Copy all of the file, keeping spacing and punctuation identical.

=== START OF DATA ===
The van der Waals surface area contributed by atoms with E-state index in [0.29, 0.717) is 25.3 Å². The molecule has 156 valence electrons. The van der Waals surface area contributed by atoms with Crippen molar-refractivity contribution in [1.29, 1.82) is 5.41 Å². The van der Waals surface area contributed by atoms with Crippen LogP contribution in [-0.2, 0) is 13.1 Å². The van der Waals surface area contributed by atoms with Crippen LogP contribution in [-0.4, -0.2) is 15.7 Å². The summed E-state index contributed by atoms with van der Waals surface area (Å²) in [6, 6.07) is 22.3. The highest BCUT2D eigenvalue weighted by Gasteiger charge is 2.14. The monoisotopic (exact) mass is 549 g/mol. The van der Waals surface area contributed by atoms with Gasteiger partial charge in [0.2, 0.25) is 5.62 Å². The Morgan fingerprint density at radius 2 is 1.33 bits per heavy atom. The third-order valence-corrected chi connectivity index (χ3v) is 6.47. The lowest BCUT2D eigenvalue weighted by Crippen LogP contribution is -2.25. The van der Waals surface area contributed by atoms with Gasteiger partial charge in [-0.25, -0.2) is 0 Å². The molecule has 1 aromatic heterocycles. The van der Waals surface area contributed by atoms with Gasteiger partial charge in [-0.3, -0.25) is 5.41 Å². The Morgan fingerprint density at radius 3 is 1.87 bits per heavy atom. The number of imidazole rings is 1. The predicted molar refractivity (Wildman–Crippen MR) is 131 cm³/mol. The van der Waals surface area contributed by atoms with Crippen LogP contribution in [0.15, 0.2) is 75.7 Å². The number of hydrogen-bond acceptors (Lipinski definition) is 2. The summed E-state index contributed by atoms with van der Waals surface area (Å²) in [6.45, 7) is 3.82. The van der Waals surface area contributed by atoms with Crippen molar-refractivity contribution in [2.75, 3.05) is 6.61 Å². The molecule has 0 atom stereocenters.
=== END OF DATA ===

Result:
The van der Waals surface area contributed by atoms with E-state index in [0.29, 0.717) is 25.3 Å². The molecule has 156 valence electrons. The van der Waals surface area contributed by atoms with Crippen molar-refractivity contribution in [1.29, 1.82) is 5.41 Å². The van der Waals surface area contributed by atoms with Crippen LogP contribution in [-0.2, 0) is 13.1 Å². The van der Waals surface area contributed by atoms with Crippen LogP contribution in [-0.4, -0.2) is 15.7 Å². The summed E-state index contributed by atoms with van der Waals surface area (Å²) in [6, 6.07) is 22.3. The highest BCUT2D eigenvalue weighted by Gasteiger charge is 2.14. The monoisotopic (exact) mass is 549 g/mol. The van der Waals surface area contributed by atoms with Gasteiger partial charge in [0.2, 0.25) is 5.62 Å². The Morgan fingerprint density at radius 2 is 1.33 bits per heavy atom. The third-order valence-corrected chi connectivity index (χ3v) is 6.47. The lowest BCUT2D eigenvalue weighted by Crippen LogP contribution is -2.25. The van der Waals surface area contributed by atoms with Gasteiger partial charge in [-0.25, -0.2) is 0 Å². The molecule has 1 aromatic heterocycles. The van der Waals surface area contributed by atoms with Gasteiger partial charge in [-0.3, -0.25) is 5.41 Å². The Morgan fingerprint density at radius 3 is 1.87 bits per heavy atom. The number of imidazole rings is 1. The predicted molar refractivity (Wildman–Crippen MR) is 131 cm³/mol. The van der Waals surface area contributed by atoms with Crippen LogP contribution in [0.15, 0.2) is 75.7 Å². The number of hydrogen-bond acceptors (Lipinski definition) is 2. The summed E-state index contributed by atoms with van der Waals surface area (Å²) in [6.45, 7) is 3.82. The van der Waals surface area contributed by atoms with Crippen molar-refractivity contribution in [2.75, 3.05) is 6.61 Å². The molecule has 0 atom stereocenters.